God has a sister. Definitely an unexpected and fresh twist in the mythology. This certainly opens so many doors for where to take the Amara character and continues to reinforce the neutrality or rather, her pre-dating the concepts of good and evil. It also continues to play with the idea that God isn’t the all-loving, all-good entity that has been introduced before. Certainly other creatures have shattered their cookie cutters – angels are no fluffy-winged, haloed friends of humanity as a rule; that’s for certain. The most intriguing idea introduced is the suggestion Metatron seemed to make that God didn’t want to give up his sister, per se, but he was induced to – and of course it all begs the questions – if they are siblings, who are their parents?
On this show, it always comes down to family. Michael and Lucifer. Cain and Abel. The Campbells and the Winchesters. Sam and Dean. And now, God and Amara (older, younger? The name ‘Amara’ means ‘eternal’ – something to think about?). Typically, this has meant a bloodline derivation to the Winchester boys of some sort or another and that they save each other, in spite of the odds and expectations. Amara bears the Mark of Cain which was a lock/key of sorts and removing it is what released her. How does it all connect, ultimately?
Supernatural is never afraid to tackle the big, philosophical questions – or even create them – and I’m dying to see how the answers play out over the remainder of the season. Any theories?
Odds and EndsSam brought a voice of reason to the episode – he wasn’t affected by past traumas, he wasn’t influenced by Amara’s presence and he was focused but not blood hungry. Where Dean sought to find, and end, Amara and was unsure about encouraging Castiel to get back in the hunting game, Sam offered reasonable counterarguments on both points and maintained a level approach even when Dean lost his functioning abilities in the face of Amara (unbeknownst to his brother, granted).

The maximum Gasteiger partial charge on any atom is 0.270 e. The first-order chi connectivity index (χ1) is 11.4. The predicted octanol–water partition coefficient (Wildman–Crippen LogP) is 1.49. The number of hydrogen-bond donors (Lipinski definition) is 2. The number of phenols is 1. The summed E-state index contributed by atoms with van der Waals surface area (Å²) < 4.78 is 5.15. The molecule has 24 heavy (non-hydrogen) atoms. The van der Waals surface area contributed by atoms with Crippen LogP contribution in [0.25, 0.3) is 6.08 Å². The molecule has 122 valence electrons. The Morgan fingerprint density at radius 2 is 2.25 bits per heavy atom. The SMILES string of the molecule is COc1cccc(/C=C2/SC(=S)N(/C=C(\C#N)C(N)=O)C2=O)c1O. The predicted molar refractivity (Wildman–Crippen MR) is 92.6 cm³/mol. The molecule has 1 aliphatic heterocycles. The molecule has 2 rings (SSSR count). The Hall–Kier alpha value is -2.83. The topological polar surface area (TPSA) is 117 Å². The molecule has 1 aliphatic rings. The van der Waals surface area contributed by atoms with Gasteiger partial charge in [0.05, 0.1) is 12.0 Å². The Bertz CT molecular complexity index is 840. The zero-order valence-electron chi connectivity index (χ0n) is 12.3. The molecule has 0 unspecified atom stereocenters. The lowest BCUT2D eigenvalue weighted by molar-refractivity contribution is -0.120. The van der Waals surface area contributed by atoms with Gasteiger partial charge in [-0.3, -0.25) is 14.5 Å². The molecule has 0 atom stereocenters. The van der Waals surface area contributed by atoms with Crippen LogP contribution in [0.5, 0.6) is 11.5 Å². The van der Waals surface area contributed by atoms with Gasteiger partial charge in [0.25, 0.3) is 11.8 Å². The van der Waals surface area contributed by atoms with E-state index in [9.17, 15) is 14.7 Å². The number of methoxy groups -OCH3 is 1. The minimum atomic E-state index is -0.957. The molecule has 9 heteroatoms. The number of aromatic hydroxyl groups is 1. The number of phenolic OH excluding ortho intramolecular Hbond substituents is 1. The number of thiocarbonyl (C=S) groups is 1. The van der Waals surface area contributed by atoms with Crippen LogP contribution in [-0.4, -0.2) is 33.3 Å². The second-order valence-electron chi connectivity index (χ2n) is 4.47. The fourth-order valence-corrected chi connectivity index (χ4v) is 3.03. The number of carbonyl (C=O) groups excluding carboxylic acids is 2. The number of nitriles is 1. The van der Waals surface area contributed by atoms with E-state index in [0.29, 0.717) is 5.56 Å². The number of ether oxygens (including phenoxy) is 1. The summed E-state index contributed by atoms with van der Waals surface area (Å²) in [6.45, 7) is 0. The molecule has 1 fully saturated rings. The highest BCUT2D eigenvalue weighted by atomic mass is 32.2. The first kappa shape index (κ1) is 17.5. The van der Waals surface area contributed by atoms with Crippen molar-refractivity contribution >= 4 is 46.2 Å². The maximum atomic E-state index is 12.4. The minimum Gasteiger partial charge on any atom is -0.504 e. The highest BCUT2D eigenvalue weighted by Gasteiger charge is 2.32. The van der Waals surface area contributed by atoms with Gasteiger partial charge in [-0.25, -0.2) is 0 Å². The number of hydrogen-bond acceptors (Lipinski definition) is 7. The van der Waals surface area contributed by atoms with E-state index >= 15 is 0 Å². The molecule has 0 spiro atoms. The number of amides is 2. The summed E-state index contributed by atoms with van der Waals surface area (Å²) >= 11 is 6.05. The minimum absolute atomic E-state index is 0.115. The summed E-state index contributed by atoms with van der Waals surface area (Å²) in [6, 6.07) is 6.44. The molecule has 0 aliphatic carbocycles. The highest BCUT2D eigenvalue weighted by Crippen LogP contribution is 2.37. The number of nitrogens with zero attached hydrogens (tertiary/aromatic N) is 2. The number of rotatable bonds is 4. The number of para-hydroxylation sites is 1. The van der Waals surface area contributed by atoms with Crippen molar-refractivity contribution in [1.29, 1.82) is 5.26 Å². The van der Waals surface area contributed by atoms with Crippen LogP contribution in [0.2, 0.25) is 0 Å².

Perhaps feeling more anxious the more time passes between encountering her and, now fully knowing the damage she can inflict (and losing Len), Dean was gung-ho to lockdown on Amara’s location and take her out before she reaches the full grown woman who visited him in his visions. For the time being however, he can’t kill her and she won’t (can’t?) hurt him – physically at least. Jensen was incredible in this exchange; he looked mystified by teen Amara and it was so beautifully disturbing I couldn’t tear my eyes away. Dean is not sharing what went on though – so what did the encounter evoke, emotionally, mentally? How this relationship will evolve over time is an eerie thought.
The boys are misleading each other (lying is too strong at this point, too deliberate, right now it’s simply seems to be omissions), Cas knows something is unspoken about what happened, nobody likes that Metatron wasn’t detained for interrogation and Sam’s visions get more disturbingly vivid with each flash. All in the last minute.
So, the dangling cage suspended by chains reminded me of a poem from my childhood called “In a Dark, Dark Wood” – which I’m sure many have heard of – and in the poem, it talks about a “dark, dark box” which is definitely the case here – only much, much more sinister than in the poem. Who is reaching out to Sam? Is this the Cage? Is this the box from which Amara was sprung? Was someone else switched with her when she was released? So many questions to be answered.
It was an intense, jaw-dropping, edge-of-the seat fantastic episode. We finally know who Amara is and where she comes from and even, to a degree, why she likes Dean so much. The episode was all about relationships: Amara and Crowley, Castiel and Metatron, Crowley and Dean, Amara and Dean, Sam and the mystery being, God and Amara. In nearly each case, there was a power shift of dynamic proportions that promises an exciting future in approaching weeks.